Tuesday 27 December 2016
As new year celebrations approach, the charity is warning people with asthma to be mindful of their own triggers and to ensure their friends and family know what to do in the event of an asthma attack.
The Asthma UK survey asked 681 people with asthma about their alcohol consumption and its impact on their symptoms. Almost two-thirds of people who responded said they start wheezing after drinking alcohol, while over half said they experienced a tight chest and shortness of breath. A quarter reported having had an asthma attack after drinking alcohol.
When asked if certain alcoholic drinks triggered their asthma symptoms, 64% of survey participants said yes. Red wine was the most common of these, followed by white wine, beer and cider.
Different alcoholic drinks contain different levels of histamine and sulphites, which can sometimes be triggers for allergies and asthma. Red wine and beer are higher in histamine but low in sulphites, while white wine and cider are low in histamine but contain higher levels of sulphites. Spirits such as vodka and gin are low in both, so they may be a better option for some people who experience asthma symptoms after drinking wine, cider or beer.
The majority of survey respondents admitted they had not spoken to their GP or asthma nurse about how alcohol affects their asthma, and almost two-thirds believed that their friends or colleagues would not know what to do if they started experiencing symptoms or an asthma attack.
Sonia Munde, Head of Asthma UK Helpline & Nurse Manager, says: “Our survey findings are a warning as New Year’s Eve approaches – when people may drink more alcohol than usual.”
“If you have asthma, it’s important to be aware of your triggers, especially during the holiday season. As well as drinking safely, choose your drinks wisely – if histamine or sulphites aggravate your symptoms, avoid drinks with higher levels of these and look for alternatives.”
“Always take your reliever inhaler if you’re planning on going out for the night, and make sure that your friends and colleagues know what to do if you experience symptoms or have an asthma attack. We recommend having a picture of your up to date asthma action plan on your phone.”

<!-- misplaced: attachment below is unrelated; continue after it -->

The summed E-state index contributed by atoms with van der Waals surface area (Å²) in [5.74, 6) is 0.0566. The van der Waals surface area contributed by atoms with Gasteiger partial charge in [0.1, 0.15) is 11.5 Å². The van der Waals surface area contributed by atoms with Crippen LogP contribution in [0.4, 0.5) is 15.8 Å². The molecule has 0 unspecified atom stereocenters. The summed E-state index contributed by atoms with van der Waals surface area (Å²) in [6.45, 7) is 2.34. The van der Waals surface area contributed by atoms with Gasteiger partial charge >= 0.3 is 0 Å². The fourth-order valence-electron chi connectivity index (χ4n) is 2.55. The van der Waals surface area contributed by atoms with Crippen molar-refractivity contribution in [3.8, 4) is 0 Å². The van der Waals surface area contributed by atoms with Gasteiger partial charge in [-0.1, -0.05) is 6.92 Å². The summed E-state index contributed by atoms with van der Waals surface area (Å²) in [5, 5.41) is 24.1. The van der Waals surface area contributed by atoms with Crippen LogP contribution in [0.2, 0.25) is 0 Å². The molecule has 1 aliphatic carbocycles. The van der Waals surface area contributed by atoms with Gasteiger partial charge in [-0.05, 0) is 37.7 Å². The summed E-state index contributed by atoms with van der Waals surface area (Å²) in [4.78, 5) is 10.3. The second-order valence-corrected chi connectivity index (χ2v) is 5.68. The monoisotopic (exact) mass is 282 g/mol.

Find further information and support can be found at www.asthma.org.uk/advice/triggers/alcohol
Results from Asthma UK’s alcohol survey
- 61% said they start wheezing after drinking alcohol
- 56% said they get a tight chest after drinking alcohol
- 56% said they feel short of breath after drinking alcohol
- 25% have had an asthma attack while drinking alcohol
- 64% said certain alcoholic drinks trigger their asthma symptoms
- 31% worry that drinking alcohol could affect their asthma medicines
- 61% said their friends and colleagues would not know what to do if they started getting symptoms/having an asthma attack while out drinking
- 87% said they haven’t spoken to their GP or asthma nurse about the ways alcohol affects their asthma
Alcoholic drinks as asthma triggers
- Wine – 202 mentions (including: red wine 82; white wine 63, sparkling wine 30)
- Beer (lager/ale) – 56 mentions
- Cider – 38 mentions
- Spirits (tequila, shots, vodka, whiskey, etc.) – 29 mentions
Notes to editors:
For more information, please contact the Asthma UK media team on email@example.com, 020 7786 4949 (during office hours) or 07951 721393 (outside of office hours).
The Asthma UK Data Portal is a new online tool for journalists to access the latest figures and trends in asthma outcomes across the UK. Information on asthma facts and statistics can also be found on our website.
About Asthma UK
- In the UK, 5.4 million people are currently receiving treatment for asthma: 1.1 million children (1 in 11) and 4.3 million adults (1 in 12).
- Every day, the lives of three families are devastated by the death of a loved one to an asthma attack, and tragically two thirds of these deaths are preventable.
- Asthma UK’s mission is to stop asthma attacks and cure asthma. We do this by funding world leading research, campaigning for improved care and supporting people to reduce their risk of a potentially life threatening asthma attack.
- For more information about asthma please visit www.asthma.org.uk